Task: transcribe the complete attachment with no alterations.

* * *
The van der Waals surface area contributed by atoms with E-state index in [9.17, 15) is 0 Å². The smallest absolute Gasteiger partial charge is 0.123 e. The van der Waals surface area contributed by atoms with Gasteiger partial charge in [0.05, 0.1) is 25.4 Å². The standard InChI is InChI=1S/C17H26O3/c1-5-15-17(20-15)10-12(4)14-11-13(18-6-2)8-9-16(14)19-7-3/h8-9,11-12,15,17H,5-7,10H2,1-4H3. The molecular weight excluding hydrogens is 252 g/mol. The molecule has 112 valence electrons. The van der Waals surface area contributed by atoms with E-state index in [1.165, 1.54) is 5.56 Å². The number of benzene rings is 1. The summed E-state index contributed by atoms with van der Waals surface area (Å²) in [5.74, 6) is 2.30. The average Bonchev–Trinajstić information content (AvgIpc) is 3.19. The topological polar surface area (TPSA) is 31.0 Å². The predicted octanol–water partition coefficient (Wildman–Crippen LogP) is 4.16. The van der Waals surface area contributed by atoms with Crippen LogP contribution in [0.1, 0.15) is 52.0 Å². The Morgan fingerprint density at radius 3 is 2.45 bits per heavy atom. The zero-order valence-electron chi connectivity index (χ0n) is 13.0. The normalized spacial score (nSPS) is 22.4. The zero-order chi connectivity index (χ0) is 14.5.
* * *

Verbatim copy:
The van der Waals surface area contributed by atoms with E-state index in [9.17, 15) is 0 Å². The smallest absolute Gasteiger partial charge is 0.123 e. The van der Waals surface area contributed by atoms with Gasteiger partial charge in [0.05, 0.1) is 25.4 Å². The standard InChI is InChI=1S/C17H26O3/c1-5-15-17(20-15)10-12(4)14-11-13(18-6-2)8-9-16(14)19-7-3/h8-9,11-12,15,17H,5-7,10H2,1-4H3. The molecular weight excluding hydrogens is 252 g/mol. The molecule has 112 valence electrons. The van der Waals surface area contributed by atoms with E-state index in [1.165, 1.54) is 5.56 Å². The number of benzene rings is 1. The summed E-state index contributed by atoms with van der Waals surface area (Å²) in [5.74, 6) is 2.30. The average Bonchev–Trinajstić information content (AvgIpc) is 3.19. The topological polar surface area (TPSA) is 31.0 Å². The predicted octanol–water partition coefficient (Wildman–Crippen LogP) is 4.16. The van der Waals surface area contributed by atoms with Crippen LogP contribution in [0.1, 0.15) is 52.0 Å². The Morgan fingerprint density at radius 3 is 2.45 bits per heavy atom. The zero-order valence-electron chi connectivity index (χ0n) is 13.0. The normalized spacial score (nSPS) is 22.4. The zero-order chi connectivity index (χ0) is 14.5.